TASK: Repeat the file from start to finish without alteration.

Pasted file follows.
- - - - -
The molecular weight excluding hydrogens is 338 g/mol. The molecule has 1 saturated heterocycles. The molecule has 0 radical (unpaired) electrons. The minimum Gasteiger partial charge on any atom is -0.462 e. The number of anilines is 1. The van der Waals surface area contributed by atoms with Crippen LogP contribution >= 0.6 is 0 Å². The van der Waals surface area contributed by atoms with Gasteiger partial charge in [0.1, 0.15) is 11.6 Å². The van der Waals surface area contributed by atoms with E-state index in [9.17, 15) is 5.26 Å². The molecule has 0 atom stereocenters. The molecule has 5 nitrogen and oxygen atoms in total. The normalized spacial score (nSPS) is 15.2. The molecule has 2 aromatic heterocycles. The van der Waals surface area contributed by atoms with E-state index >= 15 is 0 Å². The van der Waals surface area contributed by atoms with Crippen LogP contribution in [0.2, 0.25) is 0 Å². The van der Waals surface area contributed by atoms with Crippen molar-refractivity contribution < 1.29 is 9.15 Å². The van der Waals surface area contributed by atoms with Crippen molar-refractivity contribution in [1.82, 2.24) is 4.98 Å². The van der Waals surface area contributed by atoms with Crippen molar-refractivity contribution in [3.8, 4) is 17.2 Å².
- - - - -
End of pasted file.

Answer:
The molecular weight excluding hydrogens is 338 g/mol. The molecule has 1 saturated heterocycles. The molecule has 0 radical (unpaired) electrons. The minimum Gasteiger partial charge on any atom is -0.462 e. The number of anilines is 1. The van der Waals surface area contributed by atoms with Crippen LogP contribution >= 0.6 is 0 Å². The van der Waals surface area contributed by atoms with Gasteiger partial charge in [0.1, 0.15) is 11.6 Å². The van der Waals surface area contributed by atoms with E-state index in [9.17, 15) is 5.26 Å². The molecule has 0 atom stereocenters. The molecule has 5 nitrogen and oxygen atoms in total. The normalized spacial score (nSPS) is 15.2. The molecule has 2 aromatic heterocycles. The van der Waals surface area contributed by atoms with E-state index >= 15 is 0 Å². The van der Waals surface area contributed by atoms with Crippen LogP contribution in [0.2, 0.25) is 0 Å². The van der Waals surface area contributed by atoms with Crippen molar-refractivity contribution < 1.29 is 9.15 Å². The van der Waals surface area contributed by atoms with Crippen molar-refractivity contribution in [1.82, 2.24) is 4.98 Å². The van der Waals surface area contributed by atoms with Crippen molar-refractivity contribution in [3.8, 4) is 17.2 Å².